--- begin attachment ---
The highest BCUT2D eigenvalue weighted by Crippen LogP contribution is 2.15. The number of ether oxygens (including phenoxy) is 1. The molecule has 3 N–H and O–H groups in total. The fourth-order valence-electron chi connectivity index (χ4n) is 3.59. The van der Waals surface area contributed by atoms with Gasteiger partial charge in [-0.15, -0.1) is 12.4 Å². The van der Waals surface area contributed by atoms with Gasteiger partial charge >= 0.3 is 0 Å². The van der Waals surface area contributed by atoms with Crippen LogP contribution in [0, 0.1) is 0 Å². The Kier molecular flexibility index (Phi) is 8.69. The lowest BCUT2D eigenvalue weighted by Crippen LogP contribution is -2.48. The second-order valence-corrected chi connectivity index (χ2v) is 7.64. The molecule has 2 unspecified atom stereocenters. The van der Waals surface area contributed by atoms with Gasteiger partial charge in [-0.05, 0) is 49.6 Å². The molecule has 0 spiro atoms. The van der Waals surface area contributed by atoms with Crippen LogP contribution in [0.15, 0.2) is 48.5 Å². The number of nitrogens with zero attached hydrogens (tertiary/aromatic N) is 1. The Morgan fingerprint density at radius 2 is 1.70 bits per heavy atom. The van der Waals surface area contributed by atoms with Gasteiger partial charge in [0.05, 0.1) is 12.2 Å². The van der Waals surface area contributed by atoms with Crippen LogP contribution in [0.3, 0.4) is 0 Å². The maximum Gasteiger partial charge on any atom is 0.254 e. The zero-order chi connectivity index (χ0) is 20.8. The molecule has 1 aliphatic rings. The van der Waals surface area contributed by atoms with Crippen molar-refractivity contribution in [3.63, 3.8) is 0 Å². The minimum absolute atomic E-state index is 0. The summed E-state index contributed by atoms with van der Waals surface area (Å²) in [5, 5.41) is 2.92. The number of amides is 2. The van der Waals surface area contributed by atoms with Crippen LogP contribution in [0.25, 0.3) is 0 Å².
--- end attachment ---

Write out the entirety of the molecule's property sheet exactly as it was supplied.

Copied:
The highest BCUT2D eigenvalue weighted by Crippen LogP contribution is 2.15. The number of ether oxygens (including phenoxy) is 1. The molecule has 3 N–H and O–H groups in total. The fourth-order valence-electron chi connectivity index (χ4n) is 3.59. The van der Waals surface area contributed by atoms with Gasteiger partial charge in [-0.15, -0.1) is 12.4 Å². The van der Waals surface area contributed by atoms with Gasteiger partial charge >= 0.3 is 0 Å². The van der Waals surface area contributed by atoms with Crippen LogP contribution in [0, 0.1) is 0 Å². The Kier molecular flexibility index (Phi) is 8.69. The lowest BCUT2D eigenvalue weighted by Crippen LogP contribution is -2.48. The second-order valence-corrected chi connectivity index (χ2v) is 7.64. The molecule has 2 unspecified atom stereocenters. The van der Waals surface area contributed by atoms with Gasteiger partial charge in [-0.05, 0) is 49.6 Å². The molecule has 0 spiro atoms. The van der Waals surface area contributed by atoms with Crippen LogP contribution in [0.15, 0.2) is 48.5 Å². The number of nitrogens with zero attached hydrogens (tertiary/aromatic N) is 1. The Morgan fingerprint density at radius 2 is 1.70 bits per heavy atom. The van der Waals surface area contributed by atoms with Gasteiger partial charge in [0.05, 0.1) is 12.2 Å². The van der Waals surface area contributed by atoms with Crippen LogP contribution in [0.3, 0.4) is 0 Å². The maximum Gasteiger partial charge on any atom is 0.254 e. The zero-order chi connectivity index (χ0) is 20.8. The molecule has 1 aliphatic rings. The van der Waals surface area contributed by atoms with Crippen molar-refractivity contribution in [3.63, 3.8) is 0 Å². The minimum absolute atomic E-state index is 0. The summed E-state index contributed by atoms with van der Waals surface area (Å²) in [5, 5.41) is 2.92. The number of amides is 2. The van der Waals surface area contributed by atoms with Crippen LogP contribution in [0.25, 0.3) is 0 Å².